Amar Jawan Jyoti or the Flame of Immortal Soldier was constructed under the India Gate after the Indo-Pakistani war in the year 1971 to pay respect to all the soldiers who died in the war. The memorial was inaugurated by the then Prime Minister of India, Indira Gandhi on 26th January 1972. It has a black cenotaph placed on the top of a marble pedestal. 'Amar Jawan' is scripted in gold on all the four sides of the cenotaph. On the top of the cenotaph, an inverted L1A1 self-loading rifle is placed with a helmet of a soldier. The marble pedestal is bound by four urns, one of which has a continuously burning flame. The memorial is guarded 24/7 by soldiers of Indian Army, Indian Navy and Air Force.
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Though India gate is breathtaking at absolutely any hour of the day, its magnificence is even more during the hours after sunset. Standing against the backdrop of the night sky, this structure rises from the soft glow of shimmering yellow lights. The Amar Jawan Jyoti compliments the sight beautifully and is a humbling reminder of the great sacrifices made by our soldiers. This destination is bubbling with people even during late night hours and there is a wonderful spirit of cheer in the atmosphere. You can enjoy a tranquil stroll along the Rajpath overlooking the India Gate before grabbing your favourite ice-cream and heading back home.
India Gate has quite a few things to do and spend some quality time outdoors. Some of these are:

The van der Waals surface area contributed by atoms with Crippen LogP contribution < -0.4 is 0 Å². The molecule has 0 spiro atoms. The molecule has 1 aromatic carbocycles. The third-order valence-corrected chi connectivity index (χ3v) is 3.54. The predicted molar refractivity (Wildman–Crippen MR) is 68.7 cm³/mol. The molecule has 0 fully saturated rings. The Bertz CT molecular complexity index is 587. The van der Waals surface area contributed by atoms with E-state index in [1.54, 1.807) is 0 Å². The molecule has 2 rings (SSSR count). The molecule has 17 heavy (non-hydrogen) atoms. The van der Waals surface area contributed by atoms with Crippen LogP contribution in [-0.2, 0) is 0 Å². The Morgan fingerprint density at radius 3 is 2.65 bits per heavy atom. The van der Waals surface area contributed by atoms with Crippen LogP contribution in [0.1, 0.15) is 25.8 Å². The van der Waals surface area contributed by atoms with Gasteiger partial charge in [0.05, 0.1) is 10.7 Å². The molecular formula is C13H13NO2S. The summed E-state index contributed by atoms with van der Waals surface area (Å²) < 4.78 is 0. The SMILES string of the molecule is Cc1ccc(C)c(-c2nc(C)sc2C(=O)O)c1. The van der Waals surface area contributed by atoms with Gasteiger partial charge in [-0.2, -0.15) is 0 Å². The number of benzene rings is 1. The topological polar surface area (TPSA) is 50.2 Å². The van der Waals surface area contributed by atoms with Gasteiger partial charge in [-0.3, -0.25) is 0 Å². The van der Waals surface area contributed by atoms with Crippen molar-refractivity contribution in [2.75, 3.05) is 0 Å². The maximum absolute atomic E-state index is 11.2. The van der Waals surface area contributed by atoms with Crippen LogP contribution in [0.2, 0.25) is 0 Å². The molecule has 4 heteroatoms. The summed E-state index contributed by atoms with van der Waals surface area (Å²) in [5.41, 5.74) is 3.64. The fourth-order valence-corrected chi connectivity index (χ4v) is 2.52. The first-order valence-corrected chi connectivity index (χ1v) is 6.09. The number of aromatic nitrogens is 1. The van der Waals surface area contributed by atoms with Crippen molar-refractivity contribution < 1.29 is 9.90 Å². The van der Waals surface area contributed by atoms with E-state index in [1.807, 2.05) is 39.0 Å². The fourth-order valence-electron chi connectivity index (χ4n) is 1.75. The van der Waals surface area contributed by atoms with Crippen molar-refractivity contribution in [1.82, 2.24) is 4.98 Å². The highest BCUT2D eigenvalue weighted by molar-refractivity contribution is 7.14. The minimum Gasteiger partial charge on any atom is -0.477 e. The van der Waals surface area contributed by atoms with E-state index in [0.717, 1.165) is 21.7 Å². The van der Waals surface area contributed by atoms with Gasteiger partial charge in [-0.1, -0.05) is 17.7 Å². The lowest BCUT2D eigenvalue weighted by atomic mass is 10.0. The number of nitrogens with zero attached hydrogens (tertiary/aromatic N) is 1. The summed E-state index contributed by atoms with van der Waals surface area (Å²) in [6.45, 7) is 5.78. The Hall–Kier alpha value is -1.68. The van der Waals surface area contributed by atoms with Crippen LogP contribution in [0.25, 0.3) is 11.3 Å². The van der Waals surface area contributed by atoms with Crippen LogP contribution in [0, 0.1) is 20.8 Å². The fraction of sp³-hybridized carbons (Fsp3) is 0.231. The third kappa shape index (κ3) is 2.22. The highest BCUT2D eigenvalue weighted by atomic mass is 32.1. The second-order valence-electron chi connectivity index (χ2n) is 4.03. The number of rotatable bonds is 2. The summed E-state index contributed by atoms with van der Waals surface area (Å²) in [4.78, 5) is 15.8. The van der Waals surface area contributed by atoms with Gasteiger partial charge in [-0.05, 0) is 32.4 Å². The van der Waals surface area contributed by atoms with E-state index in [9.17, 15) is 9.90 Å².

1. Picnic - You can spend some quality time relaxing here with friends and family while enjoying a view of India Gate in the backdrop.
2. Early morning walk - An early morning walk on Rajpath towards the India Gate is a great way to start the day.
3. Click photos and selfies - This one goes without saying. You will even find photographers hovering around India Gate to click a picture and hand you the hard copy then and there!
4. Gorge on some delectable street food - There are many street vendors parked around India Gate. Relish chuskis and ice-creams on a warm sunny day and corn on the cob in monsoons.
5. Children's Park - The Children's' Park nearby can be a fun place for the kids.
India Gate is an essential part of the history of India. If you are keen to know more about World War I, you should head out to India Gate. It is also a treat for architecture lovers. Photography aficionados may find the memorial to be an amazing place.
Delhi witnesses extreme temperatures. While summers and winters are unbearable, monsoon restricts outdoor activities. But, favourable months to visit Delhi are February to April and August to November. India Gate can be explored anytime throughout the day. The night view is breathtaking with perfect lighting. India gate is decorated on Independence Day (August 15) or Republic Day (January 26) making it a visual delight.
The most comfortable option to reach India Gate is via metro. The nearest Metro Station is the Central Secretariat Metro Station, which falls on the Yellow Line. Other metro stations are Pragati Maidan, Race Course and Barakhamba. You can take an auto rickshaw or taxi from outside the metro station to reach India Gate. Alternatively, you can take the DTC bus from any point in the city. Buses going towards Patiala House also go towards India Gate.
Unfortunately, tourists are not allowed to take vehicles to the memorial. Therefore, an authorised car parking area is available for India Gate visitors near Shahjahan Road. It is around 600 metres away from the memorial.